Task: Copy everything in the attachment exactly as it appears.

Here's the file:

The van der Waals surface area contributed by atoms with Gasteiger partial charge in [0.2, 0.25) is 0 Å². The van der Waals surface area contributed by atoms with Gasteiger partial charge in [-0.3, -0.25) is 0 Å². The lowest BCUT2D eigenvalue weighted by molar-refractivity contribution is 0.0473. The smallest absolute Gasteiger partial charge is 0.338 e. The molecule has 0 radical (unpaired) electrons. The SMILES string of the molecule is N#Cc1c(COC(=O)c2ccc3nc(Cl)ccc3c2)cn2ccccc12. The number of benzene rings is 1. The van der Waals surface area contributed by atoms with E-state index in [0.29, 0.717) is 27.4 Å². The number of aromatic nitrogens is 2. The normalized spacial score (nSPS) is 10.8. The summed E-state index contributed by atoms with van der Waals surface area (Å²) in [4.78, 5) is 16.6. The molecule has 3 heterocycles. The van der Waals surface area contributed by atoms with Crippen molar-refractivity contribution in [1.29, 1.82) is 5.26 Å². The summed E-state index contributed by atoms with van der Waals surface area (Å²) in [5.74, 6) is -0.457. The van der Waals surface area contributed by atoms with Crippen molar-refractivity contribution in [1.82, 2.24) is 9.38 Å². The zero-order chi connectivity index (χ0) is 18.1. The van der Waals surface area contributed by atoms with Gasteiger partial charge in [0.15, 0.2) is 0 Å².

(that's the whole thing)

The van der Waals surface area contributed by atoms with Gasteiger partial charge in [0.2, 0.25) is 0 Å². The van der Waals surface area contributed by atoms with Gasteiger partial charge in [-0.3, -0.25) is 0 Å². The lowest BCUT2D eigenvalue weighted by molar-refractivity contribution is 0.0473. The smallest absolute Gasteiger partial charge is 0.338 e. The molecule has 0 radical (unpaired) electrons. The SMILES string of the molecule is N#Cc1c(COC(=O)c2ccc3nc(Cl)ccc3c2)cn2ccccc12. The number of benzene rings is 1. The van der Waals surface area contributed by atoms with E-state index in [0.29, 0.717) is 27.4 Å². The number of aromatic nitrogens is 2. The normalized spacial score (nSPS) is 10.8. The summed E-state index contributed by atoms with van der Waals surface area (Å²) in [4.78, 5) is 16.6. The molecule has 3 heterocycles. The van der Waals surface area contributed by atoms with Crippen molar-refractivity contribution in [1.29, 1.82) is 5.26 Å². The summed E-state index contributed by atoms with van der Waals surface area (Å²) in [5.74, 6) is -0.457. The van der Waals surface area contributed by atoms with Crippen molar-refractivity contribution in [1.82, 2.24) is 9.38 Å². The zero-order chi connectivity index (χ0) is 18.1. The van der Waals surface area contributed by atoms with Gasteiger partial charge in [0.15, 0.2) is 0 Å².